Nursery fees to rise by 5% in Salford as councillors agree increase

A full week’s care for a child up to the age of two will go up £9.47 to £198.98 at the local authority run providers.

The cost of nursery child care for working families in Salford is to rise by 5% from September.

Councillors on the city council’s cabinet voted for the first rise in such costs since April 2019 when fees also rose by 5%.

But the cost of child care in Salford’s five local authority nurseries is still lower than the private providers in the city, said director of adult and children’s services Charlotte Ramsden.

A full week’s care for a child up to the age of two will go up £9.47 to £198.98; for two to three-year-olds it will rise by £9.13 to £191.63 and for those aged three and above it will go up by £8.80 to £184.80.

Based on a 75 % take-up of nursery places the move will generate an extra £66,165 for the local authority coffers.

The increased revenue would also enable to reduce the level of financial support from the local authority to its nurseries.

A nursery school Credit: via LDRS

But cabinet members were told that on top of a £1.5 million subsidy a year,  additional funds of nearly £500,000 have had to be provided over the last three years because of low occupancy levels – partly due to the Covid-19 pandemic.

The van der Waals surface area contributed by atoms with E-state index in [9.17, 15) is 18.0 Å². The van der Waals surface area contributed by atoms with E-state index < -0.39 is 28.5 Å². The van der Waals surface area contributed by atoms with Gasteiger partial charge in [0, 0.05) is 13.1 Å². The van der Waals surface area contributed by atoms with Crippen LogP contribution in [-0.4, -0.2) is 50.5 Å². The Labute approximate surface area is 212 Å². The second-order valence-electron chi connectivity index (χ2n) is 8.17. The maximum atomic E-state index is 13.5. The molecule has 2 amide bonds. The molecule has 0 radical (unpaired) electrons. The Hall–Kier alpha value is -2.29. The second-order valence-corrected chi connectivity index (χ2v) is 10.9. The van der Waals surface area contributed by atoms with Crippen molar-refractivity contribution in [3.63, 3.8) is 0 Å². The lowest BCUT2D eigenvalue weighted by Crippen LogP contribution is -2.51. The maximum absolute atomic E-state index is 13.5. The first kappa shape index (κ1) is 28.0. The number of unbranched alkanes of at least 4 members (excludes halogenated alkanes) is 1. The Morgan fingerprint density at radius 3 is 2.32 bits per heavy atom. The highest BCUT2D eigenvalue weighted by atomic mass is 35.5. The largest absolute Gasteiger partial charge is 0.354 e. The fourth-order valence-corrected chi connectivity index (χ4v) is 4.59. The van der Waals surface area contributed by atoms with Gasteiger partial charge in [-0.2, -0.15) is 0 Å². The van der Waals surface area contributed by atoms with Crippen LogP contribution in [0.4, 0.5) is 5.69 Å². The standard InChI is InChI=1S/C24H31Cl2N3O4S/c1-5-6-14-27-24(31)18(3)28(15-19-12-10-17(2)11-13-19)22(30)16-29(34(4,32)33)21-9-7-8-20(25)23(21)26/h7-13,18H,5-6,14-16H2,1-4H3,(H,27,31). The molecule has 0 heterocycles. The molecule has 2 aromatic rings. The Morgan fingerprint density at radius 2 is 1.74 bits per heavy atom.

Councillors rejected an alternative option to increase the fees in line with the retail price index (RPI) by 8.41 per cent.

Assistant director of adult and children’s services Cathy Starbuck said Salford’s occupation rates were “below what we have budgeted for”.

“We are doing what we can to increase the uptake in our nurseries,” she said.

Councillor Jim Cammell said he thought it was important to make sure families who are impacted by the increase would be given “appropriate support by officers on the council”.

“The key to reducing the subsidy from the council is to increase occupancy,” he said.

Coun Jack Youd said he feared the increased rates could drive down the number of families relying on nurseries.

“If that happens,” he said. “It might cost more to implement the increase than we would gain in revenue.”

Ms Ramsden countered that past increases in the fees had not resulted in reduced occupancy of nurseries.

Coun Bill Hinds said the 5% increase was “the better of the two options” on the table.

It was suggested that more might be done to market the authority’s nurseries in a bid to drive up the number of families using them.

Ms Ramsden said: “We’ve got many successful private nurseries in our city. We are working really hard to advertise them and families are aware of our local authority nurseries.”

She said there would be a social media campaign led by the council’s communications team set in motion.

Average nursery fees across Great Britain average at £252.07 for those under the age of two, the cabinet was told. In the North West the average is  £214.37 and in Salford, it is £203.

“We are confident our prices are still lower than the private nurseries that are around,” she said. “But it is important to maintain the quality level of our nurseries. The majority of people using our nurseries get free places [because of their circumstances].”

Councillor Shamina August said it was important to assess what impact the increase would have on people “living in the most desperate circumstances”.

The cabinet agreed to the 5% increase and to a report to be tabled before Christmas on efforts to increase nursery occupancy levels.